In 2022, inflation spiked because of profiteering. About six months ago energy prices, a key driver of inflation, began to decrease. This reduced the inflationary pressures in other sectors as well. By September 2023, the earlier high energy, food, goods and services prices dropped out of the rolling twelve-month inflation index. They were replaced by the new lower tariffs, resulting in lower inflation rate.

The government’s main tool for tackling inflation has been higher interest rates, which has squeezed low/middle income families and made economic rejuvenation more difficult. Interest rates have increased from 0.10% in March 2020 to 5.25% in August 2023. People have been forced to hand more of their wealth to banks. In the first nine months of 2023, big banks (Lloyds, Barclays, HSBC and Natwest) made pre-tax profits of £41bn, compared to £23bn for the same period in 2022. Huge bank profits have increased business and household costs, but have enriched bank shareholders and executives. The policy has increased inequalities, squeezed economic growth and had little or no effect on reducing inflation.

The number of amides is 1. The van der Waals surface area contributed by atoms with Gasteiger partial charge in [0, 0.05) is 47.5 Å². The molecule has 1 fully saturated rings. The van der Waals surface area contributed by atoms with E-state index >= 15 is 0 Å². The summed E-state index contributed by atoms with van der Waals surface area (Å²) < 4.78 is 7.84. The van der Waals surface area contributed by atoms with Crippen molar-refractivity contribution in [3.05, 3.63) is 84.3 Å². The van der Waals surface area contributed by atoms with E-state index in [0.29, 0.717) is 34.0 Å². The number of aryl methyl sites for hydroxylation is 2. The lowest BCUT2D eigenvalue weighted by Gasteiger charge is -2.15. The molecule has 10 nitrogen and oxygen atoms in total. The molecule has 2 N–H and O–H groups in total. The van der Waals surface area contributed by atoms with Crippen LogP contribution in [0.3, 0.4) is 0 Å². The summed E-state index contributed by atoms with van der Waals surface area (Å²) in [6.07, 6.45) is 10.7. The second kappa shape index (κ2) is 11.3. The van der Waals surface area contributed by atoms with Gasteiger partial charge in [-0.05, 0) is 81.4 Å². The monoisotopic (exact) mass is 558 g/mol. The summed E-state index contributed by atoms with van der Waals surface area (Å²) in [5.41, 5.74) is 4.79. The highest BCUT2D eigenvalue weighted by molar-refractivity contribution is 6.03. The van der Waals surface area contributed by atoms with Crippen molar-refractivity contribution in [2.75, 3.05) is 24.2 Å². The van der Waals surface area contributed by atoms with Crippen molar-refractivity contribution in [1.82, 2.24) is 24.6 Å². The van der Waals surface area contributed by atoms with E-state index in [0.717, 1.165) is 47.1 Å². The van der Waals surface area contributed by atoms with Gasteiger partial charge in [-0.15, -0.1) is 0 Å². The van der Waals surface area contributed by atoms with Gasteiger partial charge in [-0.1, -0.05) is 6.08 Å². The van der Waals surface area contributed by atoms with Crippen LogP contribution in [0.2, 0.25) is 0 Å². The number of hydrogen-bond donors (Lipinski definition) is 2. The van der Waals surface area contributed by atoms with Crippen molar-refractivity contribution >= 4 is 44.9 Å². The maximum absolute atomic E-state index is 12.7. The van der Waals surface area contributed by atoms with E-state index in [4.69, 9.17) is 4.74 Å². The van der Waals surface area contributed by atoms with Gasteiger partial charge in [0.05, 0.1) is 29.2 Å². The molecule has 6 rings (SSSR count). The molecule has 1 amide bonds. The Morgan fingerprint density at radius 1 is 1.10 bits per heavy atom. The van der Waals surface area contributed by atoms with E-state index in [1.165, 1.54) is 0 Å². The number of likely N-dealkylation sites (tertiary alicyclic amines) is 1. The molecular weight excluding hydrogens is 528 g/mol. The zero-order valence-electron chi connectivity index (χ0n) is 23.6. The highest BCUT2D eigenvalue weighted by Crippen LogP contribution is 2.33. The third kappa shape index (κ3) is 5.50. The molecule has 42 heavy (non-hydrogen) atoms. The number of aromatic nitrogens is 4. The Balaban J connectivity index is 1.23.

The King’s Speech heralds further repression of worker rights, and erosion of pay and job security. Following the Strikes (Minimum Service Levels) Act 2023, the Transport Secretary has decided that in a strike, rail companies must operate at least 40% of the timetabled service. Even 40% of the trains cannot run without 100% security, ticketing, platform, cleaning, signalling, systems, IT and other staff. So despite a lawful ballot, workers will be forced to work. Train companies have failed to train sufficient number of drivers and rely upon them to work on their off-duty days. How will they be forced be work. What about those who are sick?